Khaznat al-Faroun at Petra, Jordan. Photo taken by Calvin College professor Bert DeVries

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Return to the PETRA homepage April 4, 2005 - August 15, 2005
Lost City of Stone

News: April 29, 2005

Local Students Will Be Petra Guides

Calvin College has coordinated a whole slate of educational activities to support the Petra: Lost City of Stone exhibition.

Perhaps none is as creative as what will happen on May 11 when students from two Grand Rapids-area elementary schools will serve as expert guides for the exhibition.

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On that Wednesday evening — from 6:30 to 9 pm — entrance to the exhibition will be reserved for parents, faculty and administrators from Buchanan Elementary School and Oakdale Christian School.

Groups of fourth graders from Buchanan and third and fourth graders from Oakdale will be stationed throughout the exhibition, on hand to teach visitors from Buchanan and Oakdale all about Petra and its creators, the Nabataeans.

"Normally in schools, teachers teach," says Randy Buursma, the Calvin Communication Arts and Sciences (CAS) professor coordinating the project. "What's exciting about this project is that the end result will be third and fourth graders teaching. They will become the resource that others will use to enjoy this exhibition."

State Grant Supports Project

Buursma's class has been teaching creative drama at the two schools (and during the fall semester with Potter's House Christian School) as part of a larger Calvin-led literacy project. Through a $179,000 Teacher Quality Grant from the State of Michigan Department of Education, Calvin faculty from several departments are working to support the Four Blocks method of reading and writing — the method adopted by the Grand Rapids Public Schools. In fact, the expenses for the two elementary schools' May 11 visit to Petra: Lost City of Stone will be covered through Teacher Quality Grant.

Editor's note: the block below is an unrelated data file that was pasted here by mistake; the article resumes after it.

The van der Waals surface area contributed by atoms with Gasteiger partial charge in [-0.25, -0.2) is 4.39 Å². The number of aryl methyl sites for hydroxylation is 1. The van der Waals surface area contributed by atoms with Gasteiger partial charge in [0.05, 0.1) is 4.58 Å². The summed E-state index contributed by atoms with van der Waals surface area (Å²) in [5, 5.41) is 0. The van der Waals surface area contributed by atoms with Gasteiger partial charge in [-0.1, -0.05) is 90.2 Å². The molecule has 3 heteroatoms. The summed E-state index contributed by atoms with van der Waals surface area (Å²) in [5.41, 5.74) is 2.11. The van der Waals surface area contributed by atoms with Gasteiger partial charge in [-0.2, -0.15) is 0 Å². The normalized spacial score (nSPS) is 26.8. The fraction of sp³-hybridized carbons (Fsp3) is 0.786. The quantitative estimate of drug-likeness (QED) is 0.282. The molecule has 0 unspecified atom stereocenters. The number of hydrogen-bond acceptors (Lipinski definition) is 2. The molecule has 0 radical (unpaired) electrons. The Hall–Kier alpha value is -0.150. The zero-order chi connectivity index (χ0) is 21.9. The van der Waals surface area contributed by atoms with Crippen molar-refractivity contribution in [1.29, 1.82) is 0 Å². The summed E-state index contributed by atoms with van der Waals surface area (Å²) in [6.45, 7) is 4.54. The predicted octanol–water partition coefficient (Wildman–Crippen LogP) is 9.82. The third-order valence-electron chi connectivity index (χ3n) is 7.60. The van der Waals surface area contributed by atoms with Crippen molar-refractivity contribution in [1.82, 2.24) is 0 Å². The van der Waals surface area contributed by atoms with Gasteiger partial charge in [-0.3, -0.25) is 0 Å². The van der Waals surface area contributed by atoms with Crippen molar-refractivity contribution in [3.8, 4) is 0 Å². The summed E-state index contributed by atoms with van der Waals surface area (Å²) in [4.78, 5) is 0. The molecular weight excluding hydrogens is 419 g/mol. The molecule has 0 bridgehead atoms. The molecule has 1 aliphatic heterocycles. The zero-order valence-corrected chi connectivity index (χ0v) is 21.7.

Students from Buursma's "Creating Communications Arts in the Classroom" class are currently helping the Buchanan and Oakdale children research their Petra projects. The children from both schools share their learning with each other by posting their findings to Knightvision a secured web-based learning environment. After the research process is completed, the children and the Calvin students will create a presentation which could take the shape of choral readings, dramas, panel discussions or some other aspect of creative drama. On May 11 the students will be put into 10 groups, corresponding to the 10 sections of Petra: Lost City of Stone. There each group will give their presentation, explaining their section of the exhibition.

Zwart Says Project Is Exciting

Joel Zwart, on-site curator for the exhibition, is excited about the upcoming event.

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Petra Educator's GuideUse this guide as you explore the ancient caravan city of Petra and the nomadic desert traders, the Nabataeans.
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"It's so good on so many levels," he says. "It brings kids into the exhibition so they can learn about it — and then share it with their parents. What better way to learn history?"

Buursma believes that the performing arts are a powerful way to teach reading and writing.

"Any time students connect research and writing with creating public presentations, it leads to literacy," he says.

And the preparation for the event has benefits for the Calvin students who work at Buchanan and Oakdale.

"Many of the Calvin students are experiencing a classroom setting and being responsible for the learning of children for the first time," he says, "and understanding that the learning process isn't easy."

Waves of sand